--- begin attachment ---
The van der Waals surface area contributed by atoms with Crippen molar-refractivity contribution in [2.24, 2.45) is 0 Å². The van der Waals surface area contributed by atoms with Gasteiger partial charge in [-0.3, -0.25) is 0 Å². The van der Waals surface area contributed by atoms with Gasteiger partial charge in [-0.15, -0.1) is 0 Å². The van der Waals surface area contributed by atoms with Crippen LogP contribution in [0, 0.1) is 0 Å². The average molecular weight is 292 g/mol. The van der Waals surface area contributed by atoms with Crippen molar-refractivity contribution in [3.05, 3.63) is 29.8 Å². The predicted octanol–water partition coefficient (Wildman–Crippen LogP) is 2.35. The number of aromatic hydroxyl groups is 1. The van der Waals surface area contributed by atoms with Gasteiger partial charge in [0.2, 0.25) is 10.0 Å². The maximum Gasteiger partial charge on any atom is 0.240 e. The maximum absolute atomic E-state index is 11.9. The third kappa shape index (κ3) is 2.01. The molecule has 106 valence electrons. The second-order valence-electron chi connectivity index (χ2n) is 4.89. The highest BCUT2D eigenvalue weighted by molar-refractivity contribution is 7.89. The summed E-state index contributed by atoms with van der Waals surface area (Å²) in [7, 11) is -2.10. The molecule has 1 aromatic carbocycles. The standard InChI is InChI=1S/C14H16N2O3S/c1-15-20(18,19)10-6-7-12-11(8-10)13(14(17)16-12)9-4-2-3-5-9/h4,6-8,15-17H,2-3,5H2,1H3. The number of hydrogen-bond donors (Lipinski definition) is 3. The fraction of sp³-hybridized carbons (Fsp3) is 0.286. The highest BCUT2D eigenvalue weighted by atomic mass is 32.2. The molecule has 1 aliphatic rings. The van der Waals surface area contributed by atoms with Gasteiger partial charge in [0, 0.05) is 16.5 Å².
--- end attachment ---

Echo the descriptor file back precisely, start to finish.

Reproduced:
The van der Waals surface area contributed by atoms with Crippen molar-refractivity contribution in [2.24, 2.45) is 0 Å². The van der Waals surface area contributed by atoms with Gasteiger partial charge in [-0.3, -0.25) is 0 Å². The van der Waals surface area contributed by atoms with Gasteiger partial charge in [-0.15, -0.1) is 0 Å². The van der Waals surface area contributed by atoms with Crippen LogP contribution in [0, 0.1) is 0 Å². The average molecular weight is 292 g/mol. The van der Waals surface area contributed by atoms with Crippen molar-refractivity contribution in [3.05, 3.63) is 29.8 Å². The predicted octanol–water partition coefficient (Wildman–Crippen LogP) is 2.35. The number of aromatic hydroxyl groups is 1. The van der Waals surface area contributed by atoms with Gasteiger partial charge in [0.2, 0.25) is 10.0 Å². The maximum Gasteiger partial charge on any atom is 0.240 e. The maximum absolute atomic E-state index is 11.9. The third kappa shape index (κ3) is 2.01. The molecule has 106 valence electrons. The second-order valence-electron chi connectivity index (χ2n) is 4.89. The highest BCUT2D eigenvalue weighted by molar-refractivity contribution is 7.89. The summed E-state index contributed by atoms with van der Waals surface area (Å²) in [7, 11) is -2.10. The molecule has 1 aromatic carbocycles. The standard InChI is InChI=1S/C14H16N2O3S/c1-15-20(18,19)10-6-7-12-11(8-10)13(14(17)16-12)9-4-2-3-5-9/h4,6-8,15-17H,2-3,5H2,1H3. The number of hydrogen-bond donors (Lipinski definition) is 3. The fraction of sp³-hybridized carbons (Fsp3) is 0.286. The highest BCUT2D eigenvalue weighted by atomic mass is 32.2. The molecule has 1 aliphatic rings. The van der Waals surface area contributed by atoms with Gasteiger partial charge in [0, 0.05) is 16.5 Å².